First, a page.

Bone Cancer Subtypes

Ewing sarcoma

Ewing sarcoma is a rare and highly malignant tumor that can basically occur anywhere in the body: 85% start in the bone, 15% in soft tissue. About 3 in one million patients under the age of 15 and only 2,4 in one million above the age of 15 are affected by Ewing sarcoma in the Caucasian population; in other ethnicities the tumor is even less frequent. Ewing sarcoma is a disease that affects children, adolescents and young adults. Boys and men are affected a little more often than girls and women (1,5:1).
Read more about Ewings, its signs and symptoms, diagnosis, treatment and follow-up here.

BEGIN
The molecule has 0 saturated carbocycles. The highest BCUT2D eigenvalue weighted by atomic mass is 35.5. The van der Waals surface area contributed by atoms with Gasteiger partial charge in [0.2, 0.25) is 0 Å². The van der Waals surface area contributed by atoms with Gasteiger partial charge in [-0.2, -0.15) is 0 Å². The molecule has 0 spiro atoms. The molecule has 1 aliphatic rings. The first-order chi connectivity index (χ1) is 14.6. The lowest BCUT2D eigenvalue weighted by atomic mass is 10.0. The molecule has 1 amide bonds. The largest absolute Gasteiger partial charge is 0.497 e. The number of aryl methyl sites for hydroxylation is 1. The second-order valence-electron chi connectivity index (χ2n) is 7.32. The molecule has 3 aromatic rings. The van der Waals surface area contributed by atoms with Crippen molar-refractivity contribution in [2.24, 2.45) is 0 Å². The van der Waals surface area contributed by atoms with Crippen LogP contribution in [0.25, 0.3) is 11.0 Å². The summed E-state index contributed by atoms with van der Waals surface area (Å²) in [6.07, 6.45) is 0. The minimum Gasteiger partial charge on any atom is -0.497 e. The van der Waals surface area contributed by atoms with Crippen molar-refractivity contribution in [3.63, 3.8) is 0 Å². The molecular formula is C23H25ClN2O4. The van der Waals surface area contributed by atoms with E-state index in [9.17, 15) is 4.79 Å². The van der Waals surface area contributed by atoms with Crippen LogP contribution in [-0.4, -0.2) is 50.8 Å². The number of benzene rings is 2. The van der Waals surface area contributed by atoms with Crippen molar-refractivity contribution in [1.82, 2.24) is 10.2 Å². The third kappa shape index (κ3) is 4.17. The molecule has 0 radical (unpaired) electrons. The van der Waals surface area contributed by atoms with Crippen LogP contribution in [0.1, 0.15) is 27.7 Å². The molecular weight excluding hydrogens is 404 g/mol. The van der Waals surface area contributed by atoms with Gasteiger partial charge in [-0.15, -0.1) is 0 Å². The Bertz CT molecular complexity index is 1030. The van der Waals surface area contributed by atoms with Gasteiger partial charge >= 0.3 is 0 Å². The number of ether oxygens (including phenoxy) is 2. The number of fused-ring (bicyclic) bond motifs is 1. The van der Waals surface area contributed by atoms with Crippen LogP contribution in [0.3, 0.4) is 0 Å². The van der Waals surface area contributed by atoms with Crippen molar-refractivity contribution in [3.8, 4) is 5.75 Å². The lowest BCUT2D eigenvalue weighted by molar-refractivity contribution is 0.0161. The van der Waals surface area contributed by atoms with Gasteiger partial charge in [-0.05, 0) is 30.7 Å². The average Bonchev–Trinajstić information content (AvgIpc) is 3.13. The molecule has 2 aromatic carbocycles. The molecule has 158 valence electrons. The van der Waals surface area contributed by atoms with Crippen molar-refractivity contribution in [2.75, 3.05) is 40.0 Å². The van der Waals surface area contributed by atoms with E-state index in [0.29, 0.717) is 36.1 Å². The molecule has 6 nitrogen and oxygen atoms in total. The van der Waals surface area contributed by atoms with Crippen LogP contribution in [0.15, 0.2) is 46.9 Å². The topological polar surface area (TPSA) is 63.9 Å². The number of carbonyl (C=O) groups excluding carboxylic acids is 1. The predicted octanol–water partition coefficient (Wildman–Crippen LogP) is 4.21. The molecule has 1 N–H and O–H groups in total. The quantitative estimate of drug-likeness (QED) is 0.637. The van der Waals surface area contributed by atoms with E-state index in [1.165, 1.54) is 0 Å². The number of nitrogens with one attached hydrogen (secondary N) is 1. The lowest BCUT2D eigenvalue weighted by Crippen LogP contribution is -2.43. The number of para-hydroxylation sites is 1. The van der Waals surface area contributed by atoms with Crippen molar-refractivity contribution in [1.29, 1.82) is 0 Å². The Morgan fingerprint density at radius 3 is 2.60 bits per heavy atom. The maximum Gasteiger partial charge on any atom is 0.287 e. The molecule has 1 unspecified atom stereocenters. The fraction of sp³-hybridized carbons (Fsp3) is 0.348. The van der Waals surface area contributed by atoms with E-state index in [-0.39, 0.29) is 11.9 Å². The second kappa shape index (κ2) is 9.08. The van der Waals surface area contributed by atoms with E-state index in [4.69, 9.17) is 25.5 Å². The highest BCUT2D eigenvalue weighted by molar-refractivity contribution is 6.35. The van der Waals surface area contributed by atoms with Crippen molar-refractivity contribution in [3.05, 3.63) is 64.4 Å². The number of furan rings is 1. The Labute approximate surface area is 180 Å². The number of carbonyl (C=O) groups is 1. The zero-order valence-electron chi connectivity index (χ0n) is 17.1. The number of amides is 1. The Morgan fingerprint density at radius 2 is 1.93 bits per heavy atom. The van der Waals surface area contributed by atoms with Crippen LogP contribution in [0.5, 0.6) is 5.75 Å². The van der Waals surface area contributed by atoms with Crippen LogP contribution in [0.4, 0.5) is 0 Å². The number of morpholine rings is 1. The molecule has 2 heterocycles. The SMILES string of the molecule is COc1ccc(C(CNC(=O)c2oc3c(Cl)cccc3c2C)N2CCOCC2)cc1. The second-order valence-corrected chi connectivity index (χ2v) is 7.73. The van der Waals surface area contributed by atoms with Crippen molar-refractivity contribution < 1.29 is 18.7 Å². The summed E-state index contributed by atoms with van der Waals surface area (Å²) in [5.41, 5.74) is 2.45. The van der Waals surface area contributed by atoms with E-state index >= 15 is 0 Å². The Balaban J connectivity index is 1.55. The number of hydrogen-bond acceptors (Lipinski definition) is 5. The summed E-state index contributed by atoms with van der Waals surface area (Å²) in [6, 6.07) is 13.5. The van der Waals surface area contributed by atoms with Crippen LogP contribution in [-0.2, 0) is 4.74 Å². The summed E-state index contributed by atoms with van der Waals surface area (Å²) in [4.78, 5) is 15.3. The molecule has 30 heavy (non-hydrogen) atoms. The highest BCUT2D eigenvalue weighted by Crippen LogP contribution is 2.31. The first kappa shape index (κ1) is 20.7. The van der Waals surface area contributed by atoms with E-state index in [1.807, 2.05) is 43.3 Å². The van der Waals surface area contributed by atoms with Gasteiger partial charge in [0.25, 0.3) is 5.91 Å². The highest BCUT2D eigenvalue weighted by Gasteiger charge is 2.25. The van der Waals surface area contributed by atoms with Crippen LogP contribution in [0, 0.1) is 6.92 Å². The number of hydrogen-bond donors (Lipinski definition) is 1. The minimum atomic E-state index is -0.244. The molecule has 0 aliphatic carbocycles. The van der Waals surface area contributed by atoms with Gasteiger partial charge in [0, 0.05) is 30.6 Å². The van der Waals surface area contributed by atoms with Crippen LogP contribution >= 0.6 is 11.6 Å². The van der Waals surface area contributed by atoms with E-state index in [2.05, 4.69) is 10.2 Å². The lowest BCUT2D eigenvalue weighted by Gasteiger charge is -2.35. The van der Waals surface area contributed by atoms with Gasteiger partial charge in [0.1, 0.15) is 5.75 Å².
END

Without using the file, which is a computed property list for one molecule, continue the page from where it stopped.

Sarcoma UK has developed a comprehensive overview of bone sarcoma subtypes:

Chondrosarcoma is a bone sarcoma that develops in the cartilage cells. It mostly affects adults above the age of 40 and the most common sites are the upper arm, pelvis and thigh bone. They make up 37% of all bone sarcoma diagnoses.

Chordoma makes up only 6% of all bone sarcoma diagnoses and most commonly affects adults in their 40’s and 50’s.

Giant cell tumours (GCT) are benign (non-cancerous) tumours that develop in the bone. They mostly occur in the long bones found in the arms and legs. They are always found at the end of the bone next to the joint.

Osteosarcoma is a type of bone sarcoma mostly diagnosed in teenagers and young people; however, it can also affect older adults. It mostly affects the knee, thigh bone, shin bone or upper arm. They make up 30% of all bone sarcoma diagnoses.